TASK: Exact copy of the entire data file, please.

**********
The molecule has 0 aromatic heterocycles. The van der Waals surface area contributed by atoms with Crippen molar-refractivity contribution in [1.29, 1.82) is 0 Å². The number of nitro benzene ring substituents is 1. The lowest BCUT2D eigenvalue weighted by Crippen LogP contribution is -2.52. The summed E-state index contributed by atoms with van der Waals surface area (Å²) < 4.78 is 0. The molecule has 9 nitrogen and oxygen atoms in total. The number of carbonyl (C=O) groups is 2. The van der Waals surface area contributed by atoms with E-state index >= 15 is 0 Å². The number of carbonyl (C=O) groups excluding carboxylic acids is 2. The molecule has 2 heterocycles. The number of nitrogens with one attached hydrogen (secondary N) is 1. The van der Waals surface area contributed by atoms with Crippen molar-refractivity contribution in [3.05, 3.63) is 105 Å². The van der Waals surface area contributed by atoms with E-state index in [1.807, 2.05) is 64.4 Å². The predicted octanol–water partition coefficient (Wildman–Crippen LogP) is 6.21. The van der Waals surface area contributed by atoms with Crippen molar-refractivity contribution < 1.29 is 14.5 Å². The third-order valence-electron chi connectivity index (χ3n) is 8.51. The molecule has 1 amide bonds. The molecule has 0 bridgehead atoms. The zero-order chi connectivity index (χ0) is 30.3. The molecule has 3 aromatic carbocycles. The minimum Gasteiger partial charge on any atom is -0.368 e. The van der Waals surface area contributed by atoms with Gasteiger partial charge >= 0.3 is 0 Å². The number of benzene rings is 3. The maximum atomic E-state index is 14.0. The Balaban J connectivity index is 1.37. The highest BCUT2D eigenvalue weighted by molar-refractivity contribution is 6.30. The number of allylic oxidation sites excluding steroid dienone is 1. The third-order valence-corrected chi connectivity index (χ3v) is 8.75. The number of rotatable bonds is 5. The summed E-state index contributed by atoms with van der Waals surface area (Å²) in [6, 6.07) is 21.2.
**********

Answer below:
The molecule has 0 aromatic heterocycles. The van der Waals surface area contributed by atoms with Crippen molar-refractivity contribution in [1.29, 1.82) is 0 Å². The number of nitro benzene ring substituents is 1. The lowest BCUT2D eigenvalue weighted by Crippen LogP contribution is -2.52. The summed E-state index contributed by atoms with van der Waals surface area (Å²) < 4.78 is 0. The molecule has 9 nitrogen and oxygen atoms in total. The number of carbonyl (C=O) groups is 2. The van der Waals surface area contributed by atoms with E-state index >= 15 is 0 Å². The number of carbonyl (C=O) groups excluding carboxylic acids is 2. The molecule has 2 heterocycles. The number of nitrogens with one attached hydrogen (secondary N) is 1. The van der Waals surface area contributed by atoms with Crippen molar-refractivity contribution in [3.05, 3.63) is 105 Å². The van der Waals surface area contributed by atoms with E-state index in [1.807, 2.05) is 64.4 Å². The predicted octanol–water partition coefficient (Wildman–Crippen LogP) is 6.21. The van der Waals surface area contributed by atoms with Crippen molar-refractivity contribution < 1.29 is 14.5 Å². The third-order valence-electron chi connectivity index (χ3n) is 8.51. The molecule has 1 amide bonds. The molecule has 0 bridgehead atoms. The zero-order chi connectivity index (χ0) is 30.3. The molecule has 3 aromatic carbocycles. The minimum Gasteiger partial charge on any atom is -0.368 e. The van der Waals surface area contributed by atoms with Gasteiger partial charge >= 0.3 is 0 Å². The number of benzene rings is 3. The maximum atomic E-state index is 14.0. The Balaban J connectivity index is 1.37. The highest BCUT2D eigenvalue weighted by molar-refractivity contribution is 6.30. The number of allylic oxidation sites excluding steroid dienone is 1. The third-order valence-corrected chi connectivity index (χ3v) is 8.75. The number of rotatable bonds is 5. The summed E-state index contributed by atoms with van der Waals surface area (Å²) in [6, 6.07) is 21.2.